“I was a boxing promoter back then. One day she walked into my office like a centipede with 98 missing legs. She had her brother with her, a young man with great promise. She’d heard I was good and wanted me to help his career. The young fighter had a hungry look, the kind you get from not eating for a while. I took him on, and-” John was in the middle of his story when from the attic came an unearthly howl. The whole scene had an eerie, surreal quality, like when you’re on vacation in another city and Jeopardy comes on at 7:00 p.m. instead of 7:30.

“What was that?” Mary instinctively reached for John’s arm. I couldn’t help but notice that John didn’t look surprised by the noise. And maybe I even saw a slight smile. Maybe.

They ran up the stairs to the bar and I followed. A small crowd had gathered around the body of a woman. I heard the words, “She’s dead.”

I pushed my way through. “Let me through!” I said, “I’m a lawyer.” Her face was a perfect oval, like a circle that had its two sides gently compressed by a Thigh Master. Blood pooled around her head, and next to her was a broken lamp. The lamp just sat there, like an inanimate object. Somehow I knew right away that the woman was John’s wife.

A voiced pierced through, “It was him!” The barmaid pointed at John. “It was him! He hit her over the head with the lamp, and then ran off, I saw him, he killed her!” As if to punctuate her words, a clap of thunder rumbled outside. The thunder was ominous-sounding, much like the sound of a thin sheet of metal being shaken backstage during the storm scene in a play. Others nodded and pointed, “Yes, it was him! It was him!” The voices were unified in their accusation.

Mary shook her head. “No, no! He’s been wiv me all night, it can’t be him, he’s been wiv me I tell ya!”

I gave John my card, “You’re going to need a defence lawyer,” I said. “Call me.” He took my card and nodded. Some say he must have had a twin, but they never found one, nor did they ever find any other evidence to support the witnesses and so John walked free. He and I kept in touch. John and Mary had become close after that fateful night. She grew on him like she was a colony of E. coli and he was room-temperature Canadian beef, and before long they were lovers. And yet their love was doomed. Not six months after their relationship began to blossom, Mary’s mother, who lived in New York, died, and Mary was forced to move there to take care of her younger sister.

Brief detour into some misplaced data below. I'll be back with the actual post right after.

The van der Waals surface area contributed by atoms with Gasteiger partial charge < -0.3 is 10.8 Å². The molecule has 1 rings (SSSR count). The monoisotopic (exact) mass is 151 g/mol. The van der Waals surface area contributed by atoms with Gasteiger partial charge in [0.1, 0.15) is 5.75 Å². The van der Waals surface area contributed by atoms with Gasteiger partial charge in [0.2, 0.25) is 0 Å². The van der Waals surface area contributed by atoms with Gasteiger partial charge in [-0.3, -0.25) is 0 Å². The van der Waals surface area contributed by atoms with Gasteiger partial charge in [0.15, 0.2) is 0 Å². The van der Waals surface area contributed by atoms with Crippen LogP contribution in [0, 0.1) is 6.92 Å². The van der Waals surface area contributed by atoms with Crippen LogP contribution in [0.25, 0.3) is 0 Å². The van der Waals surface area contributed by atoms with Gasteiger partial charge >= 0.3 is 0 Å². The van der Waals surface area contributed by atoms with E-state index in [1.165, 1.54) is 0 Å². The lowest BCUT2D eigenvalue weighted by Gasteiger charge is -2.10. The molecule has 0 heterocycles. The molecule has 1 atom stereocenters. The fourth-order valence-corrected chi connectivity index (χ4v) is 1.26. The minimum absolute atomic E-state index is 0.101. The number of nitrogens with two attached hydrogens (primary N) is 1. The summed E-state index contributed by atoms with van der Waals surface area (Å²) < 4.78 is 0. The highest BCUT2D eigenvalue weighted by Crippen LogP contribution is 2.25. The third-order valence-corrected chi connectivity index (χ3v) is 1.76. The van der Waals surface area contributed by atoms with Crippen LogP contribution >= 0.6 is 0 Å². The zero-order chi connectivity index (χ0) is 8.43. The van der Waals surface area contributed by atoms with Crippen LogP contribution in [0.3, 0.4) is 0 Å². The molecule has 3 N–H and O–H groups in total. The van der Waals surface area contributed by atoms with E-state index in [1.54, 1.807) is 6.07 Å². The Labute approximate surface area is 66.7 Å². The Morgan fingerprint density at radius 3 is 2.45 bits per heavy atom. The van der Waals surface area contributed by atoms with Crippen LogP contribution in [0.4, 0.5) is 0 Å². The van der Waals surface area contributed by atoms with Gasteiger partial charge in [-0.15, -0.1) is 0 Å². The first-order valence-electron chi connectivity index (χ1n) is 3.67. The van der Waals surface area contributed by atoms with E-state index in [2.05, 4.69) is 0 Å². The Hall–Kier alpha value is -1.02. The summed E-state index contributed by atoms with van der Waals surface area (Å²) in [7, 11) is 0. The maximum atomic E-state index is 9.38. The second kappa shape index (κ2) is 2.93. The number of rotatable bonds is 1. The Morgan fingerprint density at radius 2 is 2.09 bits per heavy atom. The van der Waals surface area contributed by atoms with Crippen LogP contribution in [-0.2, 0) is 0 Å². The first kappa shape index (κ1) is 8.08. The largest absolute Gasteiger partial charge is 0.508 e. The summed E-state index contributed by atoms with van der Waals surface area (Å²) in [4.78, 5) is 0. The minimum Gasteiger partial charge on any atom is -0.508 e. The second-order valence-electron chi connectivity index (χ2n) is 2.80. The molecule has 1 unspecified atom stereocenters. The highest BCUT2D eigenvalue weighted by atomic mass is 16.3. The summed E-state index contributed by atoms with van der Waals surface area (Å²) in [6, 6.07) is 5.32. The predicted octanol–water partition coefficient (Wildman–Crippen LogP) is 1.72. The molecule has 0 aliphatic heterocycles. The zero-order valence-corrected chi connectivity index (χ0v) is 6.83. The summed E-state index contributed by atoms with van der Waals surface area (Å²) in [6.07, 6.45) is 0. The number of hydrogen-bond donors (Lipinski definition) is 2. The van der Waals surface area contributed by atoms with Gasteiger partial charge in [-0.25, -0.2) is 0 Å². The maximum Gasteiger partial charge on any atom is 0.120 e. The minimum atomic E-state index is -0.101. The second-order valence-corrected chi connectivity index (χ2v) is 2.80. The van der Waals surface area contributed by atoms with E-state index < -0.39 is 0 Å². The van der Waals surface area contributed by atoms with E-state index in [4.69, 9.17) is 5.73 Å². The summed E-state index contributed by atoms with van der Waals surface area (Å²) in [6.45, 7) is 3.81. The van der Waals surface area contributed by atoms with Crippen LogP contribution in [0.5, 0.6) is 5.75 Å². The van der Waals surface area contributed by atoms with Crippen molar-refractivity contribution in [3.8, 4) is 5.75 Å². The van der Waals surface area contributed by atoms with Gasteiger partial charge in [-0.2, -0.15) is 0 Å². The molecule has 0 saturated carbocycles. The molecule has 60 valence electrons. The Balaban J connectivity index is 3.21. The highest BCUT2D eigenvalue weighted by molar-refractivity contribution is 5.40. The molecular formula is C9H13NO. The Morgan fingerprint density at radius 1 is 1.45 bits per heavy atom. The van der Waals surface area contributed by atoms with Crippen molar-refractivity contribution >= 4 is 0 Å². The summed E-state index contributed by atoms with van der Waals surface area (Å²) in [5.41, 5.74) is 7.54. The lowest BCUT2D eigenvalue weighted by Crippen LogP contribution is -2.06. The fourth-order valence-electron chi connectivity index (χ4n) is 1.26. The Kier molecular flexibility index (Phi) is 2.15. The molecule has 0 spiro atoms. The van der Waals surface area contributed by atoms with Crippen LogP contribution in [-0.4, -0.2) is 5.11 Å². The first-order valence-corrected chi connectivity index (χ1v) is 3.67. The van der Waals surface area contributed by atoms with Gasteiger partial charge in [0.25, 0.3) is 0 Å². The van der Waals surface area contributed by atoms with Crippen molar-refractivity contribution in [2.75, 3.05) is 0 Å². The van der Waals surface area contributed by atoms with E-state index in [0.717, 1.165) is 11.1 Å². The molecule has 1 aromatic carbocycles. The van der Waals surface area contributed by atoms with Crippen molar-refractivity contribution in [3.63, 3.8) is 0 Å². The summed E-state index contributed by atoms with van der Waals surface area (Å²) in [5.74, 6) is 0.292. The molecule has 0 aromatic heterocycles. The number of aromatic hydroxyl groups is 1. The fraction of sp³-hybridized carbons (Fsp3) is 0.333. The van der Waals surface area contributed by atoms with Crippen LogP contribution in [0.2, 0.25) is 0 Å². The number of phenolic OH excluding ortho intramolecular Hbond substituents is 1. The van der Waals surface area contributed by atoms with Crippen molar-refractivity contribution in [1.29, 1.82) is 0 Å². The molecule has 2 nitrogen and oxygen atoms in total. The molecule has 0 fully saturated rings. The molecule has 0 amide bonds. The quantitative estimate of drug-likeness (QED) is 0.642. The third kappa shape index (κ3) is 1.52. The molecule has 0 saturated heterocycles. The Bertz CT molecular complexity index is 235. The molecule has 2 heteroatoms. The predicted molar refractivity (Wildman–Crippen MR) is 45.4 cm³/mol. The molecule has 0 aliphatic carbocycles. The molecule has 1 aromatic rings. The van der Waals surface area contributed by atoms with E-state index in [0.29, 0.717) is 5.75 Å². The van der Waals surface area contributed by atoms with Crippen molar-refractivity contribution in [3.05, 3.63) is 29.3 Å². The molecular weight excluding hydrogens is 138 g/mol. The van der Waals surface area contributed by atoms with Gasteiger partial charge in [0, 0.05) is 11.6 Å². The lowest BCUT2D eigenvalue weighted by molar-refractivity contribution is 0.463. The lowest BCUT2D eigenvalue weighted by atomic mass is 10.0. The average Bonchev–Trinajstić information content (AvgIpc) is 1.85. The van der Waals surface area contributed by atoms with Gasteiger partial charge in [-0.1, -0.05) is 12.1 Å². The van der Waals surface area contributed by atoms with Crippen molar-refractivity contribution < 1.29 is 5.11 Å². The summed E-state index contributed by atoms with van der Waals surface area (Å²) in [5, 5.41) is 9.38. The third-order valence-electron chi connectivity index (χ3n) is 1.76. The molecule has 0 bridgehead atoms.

That could have been the end of John and Mary except for one thing. Black Friday. It was an American tradition, like fathers chasing kids around with power tools. John had heard of Black Friday, and as an avid shopper, told me he had decided to make the trip from London to New York to scoop up some bargains. He had not long arrived when he chose to take a stroll through Central Park. In the distance, across the grass, he saw her. She saw him. They were motionless for a while, each unsure of what to do, and then they ran. Long separated by cruel fate, the star-crossed lovers raced across the grassy field toward each other like two freight trains, one having left Cleveland at 6:36 p.m. traveling at 55 mph, the other from Topeka at 4:19 p.m. at a speed of 35 mph.

They spent a joyous afternoon together in Central Park, running and laughing. They bought food and sat at the edge of the Turtle Pond to eat. John made a boat out of his sub wrapper. “This is our love,” he said, “drifting and free, where will it go?” He set the boat on the water and gave it a push. The little boat gently drifted across the pond exactly the way a bowling ball wouldn’t.

Some say John confessed to the killing of his wife that afternoon. Some say that’s why Mary walked away and told him she never wanted to see him again. Some say that. But he couldn’t have done it…could he?

THE END.

Paper boat

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photo credits:
Atilla1000 via photopin cc
John-Morgan via photopin cc